This article was originally published on Let’s Go Warriors.
The Golden State Warriors selected Nemanja Nedovic with the 30th pick in the 2013 NBA Draft. Nedovic is a 22 year-old combo guard who is from Serbia and has played professionally for four years in Europe. He’s currently playing for the Lithuanian club Lietuvos rytas in the Lithuanian A League, and he’s averaging 11.1 points, 2.4 rebounds, and 3.8 assists in 18 games.
In a conference call yesterday with members of the Warriors media, he said he has a commitment to the Serbian national team, but he still plans on playing in the Las Vegas Summer League. It’s not clear yet if Nedovic will play for the Warriors in the 2013-2014 regular season though. If he does, he could prove to be a valuable asset off the bench for the Warriors for several reasons.
First of all, he’s very athletic, and the Warriors could surely use some more athleticism. His stat line might not sound that amazing, but he has been called the “European Derrick Rose” because of his speed and explosiveness. He uses his speed to beat his man to the basket, where he can either finish with a layup or explode to the rim for a dunk. Standing at 6’4″ and 195 pounds, he has good size for a point guard, and he can guard shooting guards too. He has a 41″ vertical, so he’s an incredible dunker for his size.
Second, he’s extremely effective in the open court. Again, he can use his speed to get steals on defense and break away from a defender to get an easy dunk in transition.
Third, he attacks the rim and is fearless. He finds ways to get into the paint, and he has a quick first step. He utilizes his ball handling skills to get past a defender, and he can finish strong above the rim.
Fourth, he has shown improvement in his ball distribution skills. When Nedovic drives to the basket, his ability to finish draws defenders in, which allows him to pass to open teammates. He’s improved his drive-and-kick skills, and this skill could be extremely valuable to the Warriors, given how they spread the floor with three-point shooters. Nedovic claims that he’s more of a point guard than a shooting guard, but he’s willing to play whatever position the team wants him to.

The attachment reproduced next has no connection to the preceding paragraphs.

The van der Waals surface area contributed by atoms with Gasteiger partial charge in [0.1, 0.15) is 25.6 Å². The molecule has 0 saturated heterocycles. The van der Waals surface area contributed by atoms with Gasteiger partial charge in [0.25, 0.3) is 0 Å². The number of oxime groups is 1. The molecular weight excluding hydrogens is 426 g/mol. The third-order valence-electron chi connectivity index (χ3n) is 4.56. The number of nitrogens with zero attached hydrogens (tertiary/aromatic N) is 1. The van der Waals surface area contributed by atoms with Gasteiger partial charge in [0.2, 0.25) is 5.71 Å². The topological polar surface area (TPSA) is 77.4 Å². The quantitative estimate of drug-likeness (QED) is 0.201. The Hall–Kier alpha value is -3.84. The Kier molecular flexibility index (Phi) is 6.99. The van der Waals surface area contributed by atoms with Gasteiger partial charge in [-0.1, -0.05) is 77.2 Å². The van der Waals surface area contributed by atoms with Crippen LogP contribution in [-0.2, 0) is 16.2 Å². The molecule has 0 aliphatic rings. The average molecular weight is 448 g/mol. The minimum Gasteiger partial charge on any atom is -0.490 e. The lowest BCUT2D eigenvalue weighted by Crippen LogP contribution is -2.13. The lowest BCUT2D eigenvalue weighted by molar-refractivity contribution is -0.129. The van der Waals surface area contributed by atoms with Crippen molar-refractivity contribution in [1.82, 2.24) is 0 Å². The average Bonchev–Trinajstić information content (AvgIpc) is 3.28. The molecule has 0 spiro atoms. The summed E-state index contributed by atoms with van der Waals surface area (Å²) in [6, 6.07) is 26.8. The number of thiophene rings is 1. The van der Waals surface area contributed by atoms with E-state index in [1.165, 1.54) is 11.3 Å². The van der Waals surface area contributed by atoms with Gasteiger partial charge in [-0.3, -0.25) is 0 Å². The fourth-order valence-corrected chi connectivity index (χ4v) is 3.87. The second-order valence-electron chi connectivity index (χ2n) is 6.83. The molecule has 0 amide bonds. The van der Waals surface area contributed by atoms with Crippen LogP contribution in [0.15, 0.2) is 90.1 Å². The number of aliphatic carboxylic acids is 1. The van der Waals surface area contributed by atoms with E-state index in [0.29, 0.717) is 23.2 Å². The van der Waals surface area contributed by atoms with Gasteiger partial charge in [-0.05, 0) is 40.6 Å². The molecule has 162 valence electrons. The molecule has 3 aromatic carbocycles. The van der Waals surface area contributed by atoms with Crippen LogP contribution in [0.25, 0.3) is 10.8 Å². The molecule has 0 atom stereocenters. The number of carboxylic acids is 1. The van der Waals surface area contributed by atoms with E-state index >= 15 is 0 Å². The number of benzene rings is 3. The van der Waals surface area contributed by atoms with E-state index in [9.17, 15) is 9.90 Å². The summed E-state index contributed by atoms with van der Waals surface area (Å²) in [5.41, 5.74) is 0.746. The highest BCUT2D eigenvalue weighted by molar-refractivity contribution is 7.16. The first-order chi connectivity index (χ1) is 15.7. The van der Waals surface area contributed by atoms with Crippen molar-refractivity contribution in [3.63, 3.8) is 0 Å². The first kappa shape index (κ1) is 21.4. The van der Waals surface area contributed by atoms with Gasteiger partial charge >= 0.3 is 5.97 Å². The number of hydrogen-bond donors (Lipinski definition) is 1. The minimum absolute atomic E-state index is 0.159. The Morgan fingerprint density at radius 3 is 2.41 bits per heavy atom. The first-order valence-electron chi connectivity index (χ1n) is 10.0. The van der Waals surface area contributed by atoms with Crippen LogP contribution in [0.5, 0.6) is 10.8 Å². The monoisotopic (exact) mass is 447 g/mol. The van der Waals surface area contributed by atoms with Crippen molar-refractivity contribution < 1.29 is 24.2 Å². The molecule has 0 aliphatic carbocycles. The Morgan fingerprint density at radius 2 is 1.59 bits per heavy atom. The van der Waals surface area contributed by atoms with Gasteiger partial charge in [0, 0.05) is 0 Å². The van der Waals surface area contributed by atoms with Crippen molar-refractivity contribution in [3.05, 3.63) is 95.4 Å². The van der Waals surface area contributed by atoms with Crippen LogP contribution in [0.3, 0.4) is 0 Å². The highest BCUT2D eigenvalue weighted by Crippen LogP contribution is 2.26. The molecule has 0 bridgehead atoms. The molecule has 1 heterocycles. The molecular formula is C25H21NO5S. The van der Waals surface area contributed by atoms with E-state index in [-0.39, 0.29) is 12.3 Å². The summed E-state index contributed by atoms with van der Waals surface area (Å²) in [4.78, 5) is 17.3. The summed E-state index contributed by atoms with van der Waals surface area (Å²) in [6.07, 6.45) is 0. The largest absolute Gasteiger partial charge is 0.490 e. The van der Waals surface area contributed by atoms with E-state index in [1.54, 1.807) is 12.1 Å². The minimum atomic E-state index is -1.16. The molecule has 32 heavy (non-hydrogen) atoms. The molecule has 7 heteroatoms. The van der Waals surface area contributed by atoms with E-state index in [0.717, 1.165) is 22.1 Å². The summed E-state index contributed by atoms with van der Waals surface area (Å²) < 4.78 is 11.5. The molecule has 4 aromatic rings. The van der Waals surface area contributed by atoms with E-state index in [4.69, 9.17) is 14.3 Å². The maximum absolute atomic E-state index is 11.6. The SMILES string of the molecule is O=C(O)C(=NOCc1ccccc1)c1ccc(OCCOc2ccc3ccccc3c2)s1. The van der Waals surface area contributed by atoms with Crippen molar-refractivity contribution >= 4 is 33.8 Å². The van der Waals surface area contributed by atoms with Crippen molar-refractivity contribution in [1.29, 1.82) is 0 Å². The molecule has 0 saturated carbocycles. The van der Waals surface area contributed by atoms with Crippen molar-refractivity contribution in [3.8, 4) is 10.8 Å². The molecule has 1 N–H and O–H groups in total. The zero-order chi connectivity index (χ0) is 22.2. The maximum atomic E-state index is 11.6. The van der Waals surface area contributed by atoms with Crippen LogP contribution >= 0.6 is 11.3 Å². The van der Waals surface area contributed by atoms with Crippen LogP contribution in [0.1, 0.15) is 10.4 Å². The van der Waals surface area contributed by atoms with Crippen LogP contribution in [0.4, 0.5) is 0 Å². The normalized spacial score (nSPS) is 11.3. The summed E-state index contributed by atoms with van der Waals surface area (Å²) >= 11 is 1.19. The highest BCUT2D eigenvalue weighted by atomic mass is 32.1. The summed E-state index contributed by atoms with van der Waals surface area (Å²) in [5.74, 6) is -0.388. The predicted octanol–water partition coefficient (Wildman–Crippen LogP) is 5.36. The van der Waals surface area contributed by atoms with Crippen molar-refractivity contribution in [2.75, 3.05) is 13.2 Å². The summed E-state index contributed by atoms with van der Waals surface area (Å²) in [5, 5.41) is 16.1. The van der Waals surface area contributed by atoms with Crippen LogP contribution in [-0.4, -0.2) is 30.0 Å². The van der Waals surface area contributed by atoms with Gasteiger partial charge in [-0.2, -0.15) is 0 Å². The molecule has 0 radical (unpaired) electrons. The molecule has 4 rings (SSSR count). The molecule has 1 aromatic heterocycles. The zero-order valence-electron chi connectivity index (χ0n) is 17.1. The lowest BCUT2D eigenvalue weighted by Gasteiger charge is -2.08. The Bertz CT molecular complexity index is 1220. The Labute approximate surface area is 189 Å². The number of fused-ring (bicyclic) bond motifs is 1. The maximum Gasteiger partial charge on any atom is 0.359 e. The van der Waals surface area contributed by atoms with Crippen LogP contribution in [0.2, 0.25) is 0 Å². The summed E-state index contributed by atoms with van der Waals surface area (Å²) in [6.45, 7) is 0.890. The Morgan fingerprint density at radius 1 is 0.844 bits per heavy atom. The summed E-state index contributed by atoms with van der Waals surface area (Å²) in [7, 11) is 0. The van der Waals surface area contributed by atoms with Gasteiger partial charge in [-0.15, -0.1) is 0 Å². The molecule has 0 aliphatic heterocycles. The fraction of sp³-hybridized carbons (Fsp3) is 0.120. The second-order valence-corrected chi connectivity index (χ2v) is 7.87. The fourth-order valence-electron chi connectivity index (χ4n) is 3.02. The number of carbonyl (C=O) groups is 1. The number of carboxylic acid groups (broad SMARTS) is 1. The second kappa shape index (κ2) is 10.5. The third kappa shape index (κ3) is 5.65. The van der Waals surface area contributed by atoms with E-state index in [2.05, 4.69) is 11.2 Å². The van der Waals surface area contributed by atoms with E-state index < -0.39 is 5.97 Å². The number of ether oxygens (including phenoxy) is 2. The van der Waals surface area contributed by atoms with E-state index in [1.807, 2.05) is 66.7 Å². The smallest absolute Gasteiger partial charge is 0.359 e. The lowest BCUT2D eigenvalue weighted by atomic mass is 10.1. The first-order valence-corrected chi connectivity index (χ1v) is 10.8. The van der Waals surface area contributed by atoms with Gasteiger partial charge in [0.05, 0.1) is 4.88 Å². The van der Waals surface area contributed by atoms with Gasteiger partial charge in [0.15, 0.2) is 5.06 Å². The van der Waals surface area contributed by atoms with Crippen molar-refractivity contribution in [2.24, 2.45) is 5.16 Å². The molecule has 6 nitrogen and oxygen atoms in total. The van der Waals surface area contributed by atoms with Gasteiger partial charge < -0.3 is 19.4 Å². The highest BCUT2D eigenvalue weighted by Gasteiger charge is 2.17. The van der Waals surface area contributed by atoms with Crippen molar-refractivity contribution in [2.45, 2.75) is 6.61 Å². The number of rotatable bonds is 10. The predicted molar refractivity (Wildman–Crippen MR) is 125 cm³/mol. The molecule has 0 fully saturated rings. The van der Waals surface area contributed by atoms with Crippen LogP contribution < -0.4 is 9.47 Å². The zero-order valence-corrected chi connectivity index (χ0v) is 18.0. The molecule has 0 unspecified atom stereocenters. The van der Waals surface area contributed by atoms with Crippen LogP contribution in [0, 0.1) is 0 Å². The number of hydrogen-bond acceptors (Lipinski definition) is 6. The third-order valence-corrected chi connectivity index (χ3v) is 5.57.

Lastly, Nedovic says he’s a hard worker, and he knows what he needs to improve on, which is an admirable quality for a young player. He also said he’s had 12 or 13 different coaches since 2007, so he knows how to adapt to a new coach, new system, and new teammates.
Check out a full scouting report below:
Nedovic can improve on his shooting, his defense, and his decision making. In terms of his shooting, he has a good release and mechanics, and he’s slowly gaining more confidence shooting off the dribble and in catch-and-shoot situations. He raised his field goal percentage this season from 27% to 34%, but he still needs to work on consistency.
On defense, Nedovic has the physical tools to guard both point guards and shooting guards, but he needs to improve on his focus. He needs to work on helping his teammates more, recovering if his man beats him, and defending through screens. He believes he can guard quick, athletic point guards, which would really help the Warriors, given Stephen Curry and Jarrett Jack’s weaknesses on defense.
He can also work on his overall decision making as a point guard and decreasing his turnovers. However, with Curry and maybe Jack playing in front of him, Nedovic could fluorish as a secondary ball handler who can help create shots for his teammates and attack the rim.
Nedovic will wear #8 for the Warriors. This seems fitting, because a lot of his skills seem similar to the last player to wear #8 for the Warriors: Monta Ellis. Nedovic has also said that his biggest NBA idol growing up was Kobe Bryant, who also wore #8 in the beginning of his career.
Nedovic is an intriguing, young player who could really provide a spark off the bench for the Warriors. It will be interesting to see how he does in Summer League, and, hopefully, he’ll be able to play for the Warriors next season.